Emotional Health

Are You Worried About Your Drinking?

As the opioid epidemic rages on in this country, awareness has been raised about the problem of substance abuse in general, including alcoholism. Some people worry that they may be drinking too much, but don’t know how to tell for sure. Others think that they have a problem, but they don’t know how or where to seek treatment.

One problem in making this judgment is that alcoholism can be a “progressive disease.” Authors Katherine Ketcham and William Asbury have identified three stages: early-, middle-, and late-stage alcoholism. Often people do not experience serious consequences until the final stage, and the first two stages can last 2 months or 40 years, depending on the individual.  Many people can seem to “handle” their excessive drinking for years, until suddenly they cannot: in the late stage, alcohol is metabolized differently, so that even if you were previously someone who could “hold their liquor,” that may not remain true.

The “disease” model of alcoholism, introduced by Jellinek in the mid- 20th century, was very helpful in that it removed some of the stigma and shame associated with it. This idea has dominated much of our thinking about diagnosis and treatment for many years. Also dominating the landscape has been Alcoholics Anonymous, founded by two men who met in a hotel and resolved to help each other to stop drinking. AA relies on the idea that some people are powerless over alcohol and must refrain from it altogether, with support from a group of fellow “recovering alcoholics.”

The medical community continues to use the disease model, and evidence shows that some people have a genetic predisposition to be at risk for alcoholism. The diagnostic manual known as the ICD-10 has the following criteria for the alcohol dependence:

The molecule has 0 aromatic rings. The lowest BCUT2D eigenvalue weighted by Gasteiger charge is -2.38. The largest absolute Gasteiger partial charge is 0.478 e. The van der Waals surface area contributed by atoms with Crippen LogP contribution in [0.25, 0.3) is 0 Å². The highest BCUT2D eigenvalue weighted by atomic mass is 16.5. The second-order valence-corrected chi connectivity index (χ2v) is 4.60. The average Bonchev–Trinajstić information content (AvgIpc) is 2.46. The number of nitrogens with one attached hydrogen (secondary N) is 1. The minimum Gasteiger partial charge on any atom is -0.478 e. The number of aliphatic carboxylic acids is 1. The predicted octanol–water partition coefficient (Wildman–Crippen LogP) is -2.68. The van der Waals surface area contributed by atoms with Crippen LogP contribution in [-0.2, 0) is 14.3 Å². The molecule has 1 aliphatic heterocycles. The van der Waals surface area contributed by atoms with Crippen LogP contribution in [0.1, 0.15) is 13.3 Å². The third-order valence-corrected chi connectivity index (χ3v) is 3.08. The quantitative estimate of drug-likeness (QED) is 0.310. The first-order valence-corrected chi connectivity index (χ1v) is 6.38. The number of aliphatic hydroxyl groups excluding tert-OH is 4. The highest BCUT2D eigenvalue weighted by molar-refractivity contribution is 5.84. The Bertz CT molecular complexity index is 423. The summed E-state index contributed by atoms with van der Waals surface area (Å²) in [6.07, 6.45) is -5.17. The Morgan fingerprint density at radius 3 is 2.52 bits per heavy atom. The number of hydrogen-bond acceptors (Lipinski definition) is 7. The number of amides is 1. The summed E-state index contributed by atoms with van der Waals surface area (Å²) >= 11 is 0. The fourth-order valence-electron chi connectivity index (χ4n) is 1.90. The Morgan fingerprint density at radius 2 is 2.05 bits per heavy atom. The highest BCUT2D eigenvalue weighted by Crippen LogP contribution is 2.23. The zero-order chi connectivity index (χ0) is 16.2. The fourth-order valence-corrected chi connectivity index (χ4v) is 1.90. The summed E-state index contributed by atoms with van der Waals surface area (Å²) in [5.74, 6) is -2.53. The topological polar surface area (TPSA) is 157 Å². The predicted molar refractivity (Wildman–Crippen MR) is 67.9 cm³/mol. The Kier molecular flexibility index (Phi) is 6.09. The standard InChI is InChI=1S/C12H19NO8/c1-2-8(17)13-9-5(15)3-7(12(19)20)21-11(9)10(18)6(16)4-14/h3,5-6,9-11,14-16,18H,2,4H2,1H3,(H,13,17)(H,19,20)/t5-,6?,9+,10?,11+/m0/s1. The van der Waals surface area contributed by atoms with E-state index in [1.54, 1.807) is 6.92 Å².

Three or more of the following manifestations should have occurred together for at least 1 month or, if persisting for periods of less than 1 month, should have occurred together repeatedly within a 12-month period:

■ a strong desire or sense of compulsion to consume alcohol;

■ impaired capacity to control drinking in terms of its onset, termination, or levels of use, as evidenced by: alcohol being often taken in larger amounts or over a longer period than intended; or by a persistent desire to or unsuccessful efforts to reduce or control alcohol use;

■ a physiological withdrawal state when alcohol use is reduced or ceased, as evidenced by the characteristic withdrawal syndrome for alcohol, or by use of the same (or closely related) substance with the intention of relieving or avoiding withdrawal symptoms;

■ evidence of tolerance to the effects of alcohol, such that there is a need for significantly increased amounts of alcohol to achieve intoxication or the desired effect, or a markedly diminished effect with continued use of the same amount of alcohol,

■ preoccupation with alcohol, as manifested by important alternative pleasures or interests being given up or reduced because of drinking; or a great deal of time being spent in activities necessary to obtain, take, or recover from the effects of alcohol;

■ persistent alcohol use despite clear evidence of harmful consequences, as evidenced by continued use when the individual is actually aware, or may be expected to be aware, of the nature and extent of harm.

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